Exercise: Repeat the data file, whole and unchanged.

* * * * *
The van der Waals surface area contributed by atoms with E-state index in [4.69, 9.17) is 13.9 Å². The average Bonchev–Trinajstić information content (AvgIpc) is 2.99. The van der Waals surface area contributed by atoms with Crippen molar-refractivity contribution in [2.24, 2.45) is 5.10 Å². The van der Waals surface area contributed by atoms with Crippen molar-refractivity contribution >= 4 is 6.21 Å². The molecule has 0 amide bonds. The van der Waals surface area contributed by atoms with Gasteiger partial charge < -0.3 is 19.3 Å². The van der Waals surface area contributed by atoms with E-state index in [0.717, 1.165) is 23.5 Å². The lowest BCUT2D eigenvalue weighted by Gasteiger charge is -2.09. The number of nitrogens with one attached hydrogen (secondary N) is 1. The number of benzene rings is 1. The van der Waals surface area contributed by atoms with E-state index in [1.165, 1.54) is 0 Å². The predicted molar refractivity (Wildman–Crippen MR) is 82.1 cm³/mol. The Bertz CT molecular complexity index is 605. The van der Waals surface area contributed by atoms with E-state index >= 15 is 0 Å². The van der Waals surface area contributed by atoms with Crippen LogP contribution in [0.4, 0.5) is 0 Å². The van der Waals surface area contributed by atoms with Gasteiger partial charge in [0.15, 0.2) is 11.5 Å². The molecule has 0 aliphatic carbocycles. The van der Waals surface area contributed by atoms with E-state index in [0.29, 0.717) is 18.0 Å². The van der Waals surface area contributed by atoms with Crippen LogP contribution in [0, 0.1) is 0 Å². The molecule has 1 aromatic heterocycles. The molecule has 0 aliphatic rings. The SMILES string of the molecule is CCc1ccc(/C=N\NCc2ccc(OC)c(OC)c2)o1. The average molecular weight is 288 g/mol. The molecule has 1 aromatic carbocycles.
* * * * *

The van der Waals surface area contributed by atoms with E-state index in [4.69, 9.17) is 13.9 Å². The average Bonchev–Trinajstić information content (AvgIpc) is 2.99. The van der Waals surface area contributed by atoms with Crippen molar-refractivity contribution in [2.24, 2.45) is 5.10 Å². The van der Waals surface area contributed by atoms with Crippen molar-refractivity contribution >= 4 is 6.21 Å². The molecule has 0 amide bonds. The van der Waals surface area contributed by atoms with Gasteiger partial charge < -0.3 is 19.3 Å². The van der Waals surface area contributed by atoms with E-state index in [0.717, 1.165) is 23.5 Å². The lowest BCUT2D eigenvalue weighted by Gasteiger charge is -2.09. The number of nitrogens with one attached hydrogen (secondary N) is 1. The number of benzene rings is 1. The van der Waals surface area contributed by atoms with E-state index in [1.165, 1.54) is 0 Å². The predicted molar refractivity (Wildman–Crippen MR) is 82.1 cm³/mol. The Bertz CT molecular complexity index is 605. The van der Waals surface area contributed by atoms with E-state index >= 15 is 0 Å². The van der Waals surface area contributed by atoms with Crippen LogP contribution in [0.4, 0.5) is 0 Å². The van der Waals surface area contributed by atoms with Gasteiger partial charge in [0.15, 0.2) is 11.5 Å². The molecule has 0 aliphatic carbocycles. The van der Waals surface area contributed by atoms with E-state index in [0.29, 0.717) is 18.0 Å². The van der Waals surface area contributed by atoms with Crippen LogP contribution in [0, 0.1) is 0 Å². The molecule has 1 aromatic heterocycles. The molecule has 0 aliphatic rings. The SMILES string of the molecule is CCc1ccc(/C=N\NCc2ccc(OC)c(OC)c2)o1. The average molecular weight is 288 g/mol. The molecule has 1 aromatic carbocycles.